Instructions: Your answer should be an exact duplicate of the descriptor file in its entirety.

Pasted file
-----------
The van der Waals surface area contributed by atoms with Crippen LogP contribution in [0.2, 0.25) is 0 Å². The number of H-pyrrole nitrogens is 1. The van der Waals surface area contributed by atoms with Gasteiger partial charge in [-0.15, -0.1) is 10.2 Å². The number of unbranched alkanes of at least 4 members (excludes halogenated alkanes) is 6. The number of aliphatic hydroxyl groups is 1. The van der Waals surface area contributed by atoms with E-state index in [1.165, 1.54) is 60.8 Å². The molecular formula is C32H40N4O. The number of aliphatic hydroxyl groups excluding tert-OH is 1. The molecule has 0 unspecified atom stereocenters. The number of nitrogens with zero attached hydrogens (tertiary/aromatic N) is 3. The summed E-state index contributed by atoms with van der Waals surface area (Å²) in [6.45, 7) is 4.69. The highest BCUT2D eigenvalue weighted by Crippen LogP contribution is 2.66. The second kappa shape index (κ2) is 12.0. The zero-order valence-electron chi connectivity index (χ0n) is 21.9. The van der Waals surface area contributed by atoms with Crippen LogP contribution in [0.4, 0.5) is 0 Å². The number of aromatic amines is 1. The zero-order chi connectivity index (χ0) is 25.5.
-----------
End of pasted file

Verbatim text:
The van der Waals surface area contributed by atoms with Crippen LogP contribution in [0.2, 0.25) is 0 Å². The number of H-pyrrole nitrogens is 1. The van der Waals surface area contributed by atoms with Gasteiger partial charge in [-0.15, -0.1) is 10.2 Å². The number of unbranched alkanes of at least 4 members (excludes halogenated alkanes) is 6. The number of aliphatic hydroxyl groups is 1. The van der Waals surface area contributed by atoms with E-state index in [1.165, 1.54) is 60.8 Å². The molecular formula is C32H40N4O. The number of aliphatic hydroxyl groups excluding tert-OH is 1. The molecule has 0 unspecified atom stereocenters. The number of nitrogens with zero attached hydrogens (tertiary/aromatic N) is 3. The summed E-state index contributed by atoms with van der Waals surface area (Å²) in [6.45, 7) is 4.69. The highest BCUT2D eigenvalue weighted by Crippen LogP contribution is 2.66. The second kappa shape index (κ2) is 12.0. The zero-order valence-electron chi connectivity index (χ0n) is 21.9. The van der Waals surface area contributed by atoms with Crippen LogP contribution in [0.4, 0.5) is 0 Å². The number of aromatic amines is 1. The zero-order chi connectivity index (χ0) is 25.5.